He's also discovered the dangers. During the BBC's dispute with the unions earlier this year, he used the word "negotiations" in his blog.
At the time, the BBC management seemed resolutely to be avoiding the term and the unions leapt on it.
Shortly afterwards, his blog was altered. Had he been nobbled?
Absolutely not, he says. "I was told the NUJ were using the blog entry to suggest that senior management had broken ranks. So I changed the entry - with a comment added to it to explain why."
He told his readers: "When the above entry was written, ten days ago, the differences between 'talks', 'discussions', 'consultation' and 'negotiation' - as they apply to the different positions in the BBC dispute - had not taken on the significance they've acquired in the last few days.
"So the astute among you may notice I have removed the word 'negotiations' in order to be clear about which side of the line I'm standing on...."
Mr Sambrook says such openness is crucial. "The incident shows you have to be careful, but even more importantly you have to be completely transparent about what you're doing," he says.
This incident - in an internal blog - also shows the risk for BBC employees who write "personal" blogs for public consumption.
Staff in other companies have been fired for criticising their employer in a blog, but personal blogs are permitted under the draft BBC guidelines for BBC employees' weblogs and websites.
Mr Sambrook thinks the guidelines are sensible, but "it's only a matter of time until a lobby group or political party accuses a BBC person of bias based on their personal blog. I think it's inevitable".
So what about professional BBC blogs, such as the one created by Paul Mason for the G8 summit, complete with pictures and links to other sites?
In it, he describes how it came about.
Paul Mason says his G8 summit blog raised Newsnight's profile
"A blog is born: We did not so much break the BBC rules when setting up the blog but shimmied through them like Tana Umaga.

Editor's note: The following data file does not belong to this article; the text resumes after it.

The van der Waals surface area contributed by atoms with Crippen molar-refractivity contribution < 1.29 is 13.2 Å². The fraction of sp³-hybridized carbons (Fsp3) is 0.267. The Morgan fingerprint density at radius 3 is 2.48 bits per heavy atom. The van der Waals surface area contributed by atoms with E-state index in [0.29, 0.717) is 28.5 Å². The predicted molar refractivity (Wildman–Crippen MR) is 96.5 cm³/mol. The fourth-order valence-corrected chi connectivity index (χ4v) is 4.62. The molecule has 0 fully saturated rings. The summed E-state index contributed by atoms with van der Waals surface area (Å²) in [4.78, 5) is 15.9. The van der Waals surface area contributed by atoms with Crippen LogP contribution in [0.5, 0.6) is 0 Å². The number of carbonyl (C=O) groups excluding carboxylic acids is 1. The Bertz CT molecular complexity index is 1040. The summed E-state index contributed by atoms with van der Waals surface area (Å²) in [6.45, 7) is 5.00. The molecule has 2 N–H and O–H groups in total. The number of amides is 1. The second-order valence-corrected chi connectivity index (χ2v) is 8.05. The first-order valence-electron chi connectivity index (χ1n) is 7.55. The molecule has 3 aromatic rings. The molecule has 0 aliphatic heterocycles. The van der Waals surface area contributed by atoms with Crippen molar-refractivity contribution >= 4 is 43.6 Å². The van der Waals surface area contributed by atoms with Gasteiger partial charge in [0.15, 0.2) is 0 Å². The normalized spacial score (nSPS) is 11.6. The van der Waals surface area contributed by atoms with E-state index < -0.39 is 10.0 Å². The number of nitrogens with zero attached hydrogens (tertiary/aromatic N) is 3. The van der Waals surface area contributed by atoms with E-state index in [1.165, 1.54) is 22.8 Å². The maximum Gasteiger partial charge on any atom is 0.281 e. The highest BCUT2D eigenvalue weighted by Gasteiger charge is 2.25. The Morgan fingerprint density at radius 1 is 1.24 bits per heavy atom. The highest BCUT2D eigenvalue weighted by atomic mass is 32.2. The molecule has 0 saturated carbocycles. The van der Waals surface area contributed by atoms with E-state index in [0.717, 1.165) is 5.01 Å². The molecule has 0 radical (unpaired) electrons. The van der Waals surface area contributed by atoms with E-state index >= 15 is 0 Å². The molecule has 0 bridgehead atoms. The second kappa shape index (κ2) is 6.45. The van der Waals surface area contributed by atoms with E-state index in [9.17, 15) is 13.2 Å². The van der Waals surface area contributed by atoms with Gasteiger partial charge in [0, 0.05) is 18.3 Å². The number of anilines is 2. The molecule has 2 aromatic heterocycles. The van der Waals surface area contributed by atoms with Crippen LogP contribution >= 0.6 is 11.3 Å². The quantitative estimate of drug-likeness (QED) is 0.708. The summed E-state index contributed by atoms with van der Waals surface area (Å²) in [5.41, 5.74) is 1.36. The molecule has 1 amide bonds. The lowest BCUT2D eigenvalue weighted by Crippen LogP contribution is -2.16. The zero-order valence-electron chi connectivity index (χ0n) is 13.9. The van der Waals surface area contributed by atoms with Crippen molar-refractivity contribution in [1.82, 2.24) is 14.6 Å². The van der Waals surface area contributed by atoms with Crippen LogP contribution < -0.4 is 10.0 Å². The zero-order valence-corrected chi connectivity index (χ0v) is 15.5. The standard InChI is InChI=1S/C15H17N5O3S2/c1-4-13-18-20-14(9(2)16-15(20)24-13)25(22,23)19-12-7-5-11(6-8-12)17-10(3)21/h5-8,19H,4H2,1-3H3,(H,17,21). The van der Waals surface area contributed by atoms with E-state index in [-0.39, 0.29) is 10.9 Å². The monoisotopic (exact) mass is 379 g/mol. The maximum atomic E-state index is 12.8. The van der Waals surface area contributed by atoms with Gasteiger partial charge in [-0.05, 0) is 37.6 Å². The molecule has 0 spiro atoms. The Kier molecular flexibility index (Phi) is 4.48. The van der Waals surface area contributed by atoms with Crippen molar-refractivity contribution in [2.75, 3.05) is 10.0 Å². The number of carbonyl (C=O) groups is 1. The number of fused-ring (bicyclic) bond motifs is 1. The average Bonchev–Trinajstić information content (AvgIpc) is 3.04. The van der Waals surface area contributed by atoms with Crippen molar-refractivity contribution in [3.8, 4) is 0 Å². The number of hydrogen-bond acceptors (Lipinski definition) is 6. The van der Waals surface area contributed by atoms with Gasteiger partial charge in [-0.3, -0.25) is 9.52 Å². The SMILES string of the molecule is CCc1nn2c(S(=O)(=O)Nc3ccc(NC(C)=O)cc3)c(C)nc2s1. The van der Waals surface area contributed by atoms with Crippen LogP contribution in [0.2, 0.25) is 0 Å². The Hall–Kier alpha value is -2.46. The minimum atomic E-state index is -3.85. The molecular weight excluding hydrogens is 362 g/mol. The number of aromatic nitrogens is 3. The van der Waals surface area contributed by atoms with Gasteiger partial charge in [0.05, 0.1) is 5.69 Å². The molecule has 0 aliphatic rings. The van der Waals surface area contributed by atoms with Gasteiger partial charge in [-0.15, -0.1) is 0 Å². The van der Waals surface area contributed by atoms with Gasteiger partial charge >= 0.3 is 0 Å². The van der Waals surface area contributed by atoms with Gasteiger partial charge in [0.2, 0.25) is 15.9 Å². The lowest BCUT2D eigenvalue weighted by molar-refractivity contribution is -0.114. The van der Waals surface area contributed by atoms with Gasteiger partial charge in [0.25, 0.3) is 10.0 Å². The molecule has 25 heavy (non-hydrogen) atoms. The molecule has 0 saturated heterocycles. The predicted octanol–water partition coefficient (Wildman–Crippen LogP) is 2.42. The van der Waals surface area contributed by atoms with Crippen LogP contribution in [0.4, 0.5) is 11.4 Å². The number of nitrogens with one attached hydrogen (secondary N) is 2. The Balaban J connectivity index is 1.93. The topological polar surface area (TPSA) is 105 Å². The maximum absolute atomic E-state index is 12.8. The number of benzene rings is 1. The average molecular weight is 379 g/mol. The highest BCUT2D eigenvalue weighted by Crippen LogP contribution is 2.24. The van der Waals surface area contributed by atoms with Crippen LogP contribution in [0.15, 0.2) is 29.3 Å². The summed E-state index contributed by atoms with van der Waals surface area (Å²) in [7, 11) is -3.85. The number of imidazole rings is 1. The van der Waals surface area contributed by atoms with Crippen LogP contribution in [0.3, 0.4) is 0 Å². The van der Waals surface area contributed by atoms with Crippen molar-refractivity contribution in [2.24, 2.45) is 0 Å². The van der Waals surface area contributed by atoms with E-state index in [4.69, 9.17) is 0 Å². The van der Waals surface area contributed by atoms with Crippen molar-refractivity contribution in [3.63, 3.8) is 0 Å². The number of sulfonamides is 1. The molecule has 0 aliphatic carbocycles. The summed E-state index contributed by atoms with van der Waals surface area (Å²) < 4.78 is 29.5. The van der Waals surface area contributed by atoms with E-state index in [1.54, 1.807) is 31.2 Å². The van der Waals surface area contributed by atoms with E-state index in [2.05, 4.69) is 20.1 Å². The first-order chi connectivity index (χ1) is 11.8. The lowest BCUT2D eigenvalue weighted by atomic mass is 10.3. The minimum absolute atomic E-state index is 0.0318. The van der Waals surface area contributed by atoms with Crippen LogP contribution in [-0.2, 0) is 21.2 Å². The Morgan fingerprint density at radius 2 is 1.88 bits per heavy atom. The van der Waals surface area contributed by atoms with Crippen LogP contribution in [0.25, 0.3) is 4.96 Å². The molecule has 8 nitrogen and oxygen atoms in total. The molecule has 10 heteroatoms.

"Having been assigned to cover the protests around Gleneagles I decided to do a 'proof of concept' blog and show it to Newsnight's editor. He liked it, our web editor got it signed off and that was it.
"Apparently the BBC bosses had just had a big away day where they decided to stop being clipboard merchants and prioritise innovation, so no one felt like nixing it. And yet there was nothing that said it should be allowed.
"As one person put it: 'this is outside the BBC universe' - and I thought: that puts it rather well..."
"I thought Paul's was very good," says Mr Sambrook.
"It was editorially sound but provided another dimension and (this is the secret of blogs) an 'authenticity' which conventional reports don't.
"It's about tone of voice - for some reason you can't get away with faking it in a blog! It gets spotted in an nanosecond.'"
So should the BBC do more? "I think we could do with more reporters' blogs but they would have to be as careful in writing them as they are in a piece to camera," Mr Sambrook says.
"What the BBC should do in the face of blogging is concentrate even harder on what news organisations can do that blogs can't - a broad, well-resourced range of eyewitness reporting and in-depth analysis."
Mr Mason has closed his blog now, but in his final entry he discusses what it achieved and where the BBC might go in future.
"I think the blog raised Newsnight's profile where it needed to raise it - among the NGOs, protesters and the media pack covering them, in order to get a conversation going instead of that one-way discourse called broadcasting.
"One group of protesters told me that, having been ignored for days, they got a call from The New York Times within two hours of my posting about them.
"When I turned up to the media tent of the Stirling Eco-space the press officer said to me: 'Oh, we've seen your blog. We were looking at it the other day. It's good because it's accurate and describes the different groups correctly, and it's fair to us.'
"They could almost have been reading out of the BBC manual on what our ordinary journalism is designed to achieve. I'm still pondering on why it took a blog to elicit that response, and not a broadcast report."